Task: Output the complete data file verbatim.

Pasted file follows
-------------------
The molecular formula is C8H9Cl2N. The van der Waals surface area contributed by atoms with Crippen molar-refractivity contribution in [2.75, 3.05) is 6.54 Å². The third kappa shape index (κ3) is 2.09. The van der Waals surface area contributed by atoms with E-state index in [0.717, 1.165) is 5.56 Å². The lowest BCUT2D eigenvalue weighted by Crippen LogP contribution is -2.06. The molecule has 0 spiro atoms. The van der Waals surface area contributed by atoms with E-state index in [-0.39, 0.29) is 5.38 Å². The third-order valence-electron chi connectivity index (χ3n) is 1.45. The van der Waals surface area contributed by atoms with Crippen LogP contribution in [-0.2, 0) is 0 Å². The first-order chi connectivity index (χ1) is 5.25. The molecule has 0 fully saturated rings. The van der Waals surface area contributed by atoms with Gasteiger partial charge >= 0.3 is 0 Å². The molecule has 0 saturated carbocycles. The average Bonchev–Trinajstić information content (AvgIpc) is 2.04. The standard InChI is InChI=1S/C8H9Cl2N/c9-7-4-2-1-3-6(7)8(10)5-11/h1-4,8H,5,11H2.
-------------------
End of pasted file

The molecular formula is C8H9Cl2N. The van der Waals surface area contributed by atoms with Crippen molar-refractivity contribution in [2.75, 3.05) is 6.54 Å². The third kappa shape index (κ3) is 2.09. The van der Waals surface area contributed by atoms with E-state index in [0.717, 1.165) is 5.56 Å². The lowest BCUT2D eigenvalue weighted by Crippen LogP contribution is -2.06. The molecule has 0 spiro atoms. The van der Waals surface area contributed by atoms with E-state index in [-0.39, 0.29) is 5.38 Å². The third-order valence-electron chi connectivity index (χ3n) is 1.45. The van der Waals surface area contributed by atoms with Crippen LogP contribution in [-0.2, 0) is 0 Å². The first-order chi connectivity index (χ1) is 5.25. The molecule has 0 fully saturated rings. The van der Waals surface area contributed by atoms with Gasteiger partial charge >= 0.3 is 0 Å². The molecule has 0 saturated carbocycles. The average Bonchev–Trinajstić information content (AvgIpc) is 2.04. The standard InChI is InChI=1S/C8H9Cl2N/c9-7-4-2-1-3-6(7)8(10)5-11/h1-4,8H,5,11H2.